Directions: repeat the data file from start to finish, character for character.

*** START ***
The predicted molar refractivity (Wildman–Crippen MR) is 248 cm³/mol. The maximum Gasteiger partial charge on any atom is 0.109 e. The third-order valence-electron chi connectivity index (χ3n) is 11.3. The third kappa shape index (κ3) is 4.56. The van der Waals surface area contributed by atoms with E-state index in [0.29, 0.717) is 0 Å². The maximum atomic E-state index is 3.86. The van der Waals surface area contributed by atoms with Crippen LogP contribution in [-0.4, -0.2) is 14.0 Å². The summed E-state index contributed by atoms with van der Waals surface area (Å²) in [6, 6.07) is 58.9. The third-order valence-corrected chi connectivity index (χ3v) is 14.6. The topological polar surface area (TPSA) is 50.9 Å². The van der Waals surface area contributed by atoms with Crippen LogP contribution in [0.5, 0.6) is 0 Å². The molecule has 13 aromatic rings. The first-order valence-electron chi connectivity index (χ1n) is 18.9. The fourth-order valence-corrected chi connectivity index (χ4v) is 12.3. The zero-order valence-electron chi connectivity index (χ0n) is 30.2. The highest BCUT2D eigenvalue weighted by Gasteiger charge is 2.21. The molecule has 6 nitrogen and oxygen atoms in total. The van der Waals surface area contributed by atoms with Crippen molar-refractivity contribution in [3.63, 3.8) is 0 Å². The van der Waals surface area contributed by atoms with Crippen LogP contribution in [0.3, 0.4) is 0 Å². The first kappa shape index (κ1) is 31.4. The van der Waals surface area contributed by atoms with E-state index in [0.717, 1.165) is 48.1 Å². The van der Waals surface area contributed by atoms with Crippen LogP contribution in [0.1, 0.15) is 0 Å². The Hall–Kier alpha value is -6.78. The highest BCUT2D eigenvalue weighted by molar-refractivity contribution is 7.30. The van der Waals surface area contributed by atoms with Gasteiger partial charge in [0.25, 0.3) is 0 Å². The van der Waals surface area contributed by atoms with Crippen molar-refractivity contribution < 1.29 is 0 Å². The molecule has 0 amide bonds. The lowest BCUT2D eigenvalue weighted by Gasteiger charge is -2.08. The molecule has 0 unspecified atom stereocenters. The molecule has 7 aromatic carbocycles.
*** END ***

The predicted molar refractivity (Wildman–Crippen MR) is 248 cm³/mol. The maximum Gasteiger partial charge on any atom is 0.109 e. The third-order valence-electron chi connectivity index (χ3n) is 11.3. The third kappa shape index (κ3) is 4.56. The van der Waals surface area contributed by atoms with E-state index in [0.29, 0.717) is 0 Å². The maximum atomic E-state index is 3.86. The van der Waals surface area contributed by atoms with Crippen LogP contribution in [-0.4, -0.2) is 14.0 Å². The summed E-state index contributed by atoms with van der Waals surface area (Å²) in [6, 6.07) is 58.9. The third-order valence-corrected chi connectivity index (χ3v) is 14.6. The topological polar surface area (TPSA) is 50.9 Å². The van der Waals surface area contributed by atoms with Crippen LogP contribution in [0.5, 0.6) is 0 Å². The molecule has 13 aromatic rings. The first-order valence-electron chi connectivity index (χ1n) is 18.9. The fourth-order valence-corrected chi connectivity index (χ4v) is 12.3. The zero-order valence-electron chi connectivity index (χ0n) is 30.2. The highest BCUT2D eigenvalue weighted by Gasteiger charge is 2.21. The molecule has 6 nitrogen and oxygen atoms in total. The van der Waals surface area contributed by atoms with Crippen molar-refractivity contribution in [3.63, 3.8) is 0 Å². The van der Waals surface area contributed by atoms with Crippen LogP contribution in [0.3, 0.4) is 0 Å². The first kappa shape index (κ1) is 31.4. The van der Waals surface area contributed by atoms with E-state index in [0.717, 1.165) is 48.1 Å². The van der Waals surface area contributed by atoms with Crippen LogP contribution in [0.1, 0.15) is 0 Å². The Hall–Kier alpha value is -6.78. The highest BCUT2D eigenvalue weighted by molar-refractivity contribution is 7.30. The van der Waals surface area contributed by atoms with Gasteiger partial charge in [0.25, 0.3) is 0 Å². The van der Waals surface area contributed by atoms with Crippen molar-refractivity contribution < 1.29 is 0 Å². The molecule has 0 amide bonds. The lowest BCUT2D eigenvalue weighted by Gasteiger charge is -2.08. The molecule has 0 unspecified atom stereocenters. The molecule has 7 aromatic carbocycles.